Oh yes! They exist and apparently, a lot many in numbers than we would imagine. I have had very limited experience in this area, but enough to share how I dealt with it or refused to at some point.
To start with, here’s a disclaimer, I have had only two terrible bosses and I have had run ins with a few potential disasters but have come away choosing to be unscathed.
But in the instances that I did deal with them and of the many that I have heard of and helped deal with, I was left with some insights that I will share with all of you here.
It may seem strange but start at the beginning if you are interviewing, listen to your gut feel about the person. There are always indicators that tell you about people and how they could potentially be, so you can trust your instinct, yet at the same time don’t judge a book by just its cover. Research them, find out a little bit about their personality and get references before you jump to a sealed conclusion.
Once you step into a role, one you chose to do, its good to keep the eye on the target and focus on being professional about it through and through. Assess if there is merit in labelling your boss as a tough or bad boss because sometimes, it is misdirected or misunderstood, and just clear communication can fix it.
Observation is the key to people management, observe keenly, preferences, likes, dislikes and you will know what will work and yield positive results versus what will trigger negativity. So, keep your senses alert and assess based on your observations.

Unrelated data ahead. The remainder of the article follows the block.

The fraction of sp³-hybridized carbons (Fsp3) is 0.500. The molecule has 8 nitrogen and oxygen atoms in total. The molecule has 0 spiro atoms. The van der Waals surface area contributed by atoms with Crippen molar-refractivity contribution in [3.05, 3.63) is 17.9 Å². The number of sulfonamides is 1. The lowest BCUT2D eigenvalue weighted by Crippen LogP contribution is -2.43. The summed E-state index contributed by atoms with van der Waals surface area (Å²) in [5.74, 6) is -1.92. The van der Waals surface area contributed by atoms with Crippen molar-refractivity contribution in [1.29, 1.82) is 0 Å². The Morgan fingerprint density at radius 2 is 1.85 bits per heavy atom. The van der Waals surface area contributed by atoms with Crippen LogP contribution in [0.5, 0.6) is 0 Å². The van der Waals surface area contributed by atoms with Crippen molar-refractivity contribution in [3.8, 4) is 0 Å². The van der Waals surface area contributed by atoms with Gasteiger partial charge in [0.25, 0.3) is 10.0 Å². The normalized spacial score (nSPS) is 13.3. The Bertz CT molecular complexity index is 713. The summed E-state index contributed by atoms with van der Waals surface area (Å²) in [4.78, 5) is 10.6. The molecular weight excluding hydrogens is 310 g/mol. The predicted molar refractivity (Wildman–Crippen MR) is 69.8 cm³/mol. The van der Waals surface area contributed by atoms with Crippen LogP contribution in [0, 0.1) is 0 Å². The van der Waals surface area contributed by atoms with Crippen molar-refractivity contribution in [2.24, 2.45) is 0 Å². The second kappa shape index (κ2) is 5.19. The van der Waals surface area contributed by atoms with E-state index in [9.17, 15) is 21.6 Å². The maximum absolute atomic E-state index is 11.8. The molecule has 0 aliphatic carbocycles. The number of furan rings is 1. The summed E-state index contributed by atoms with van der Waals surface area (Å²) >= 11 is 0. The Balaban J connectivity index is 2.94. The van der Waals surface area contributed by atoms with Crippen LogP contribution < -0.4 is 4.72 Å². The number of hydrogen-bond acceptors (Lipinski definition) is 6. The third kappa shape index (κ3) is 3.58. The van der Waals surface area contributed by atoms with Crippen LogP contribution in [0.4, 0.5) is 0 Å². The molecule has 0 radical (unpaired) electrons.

I keep saying we should keep the person away and separate from the work at hand, detachment is always a great way to function especially in toxic or difficult environments. So, always give precedence to the work at hand and ensure there are no breaks in the loop or flow of work that can impact you or give a chance to your boss to use against you.
Its always good to be ahead of the game and get everything set and going and when you empower your bosses with great work-based inputs, it will work well for the relationship and the team.
This doesn’t mean that you have to be a people pleaser or that you should bend over backwards to get something done and going only to impress. Also, set boundaries in place right at the start both in terms of the work and engagement and how much of energies you invest in it.
Use ways and means of diffusing situations, pre-empting them and working backwards to stop them from happening or spiralling out of control. To deal with a difficult boss, leadership skills of conflict management and resolution can help navigate such situations.
Being evolved and letting the smaller things go yet maintaining the peace is important to work on our own personal mental health rather than let someone else decide or have a hold on our own mind and spirit.
While you adapt to them, there is no reason to take unwarranted flak nor to deal with bullying, so call it out and address it instantly. If the person is unwilling to understand or see your point of view, escalate the conversation, and take it to HR or to your boss’s boss. Seeking outside help is also a great way to deal with this and this could include getting a mentor, speaking to a neutral outsider and could potentially make this an easier cross to carry.
A lot of times they are unaware of their behaviour and its impact on the people around them so it is good to have an open and honest conversation to clear the air.
But if all else fails, there is always an exit plan as a last resort. But don’t work in a place where you are not respected for sure as there are many opportunities and many amazing people out there to work with who will be great for you…
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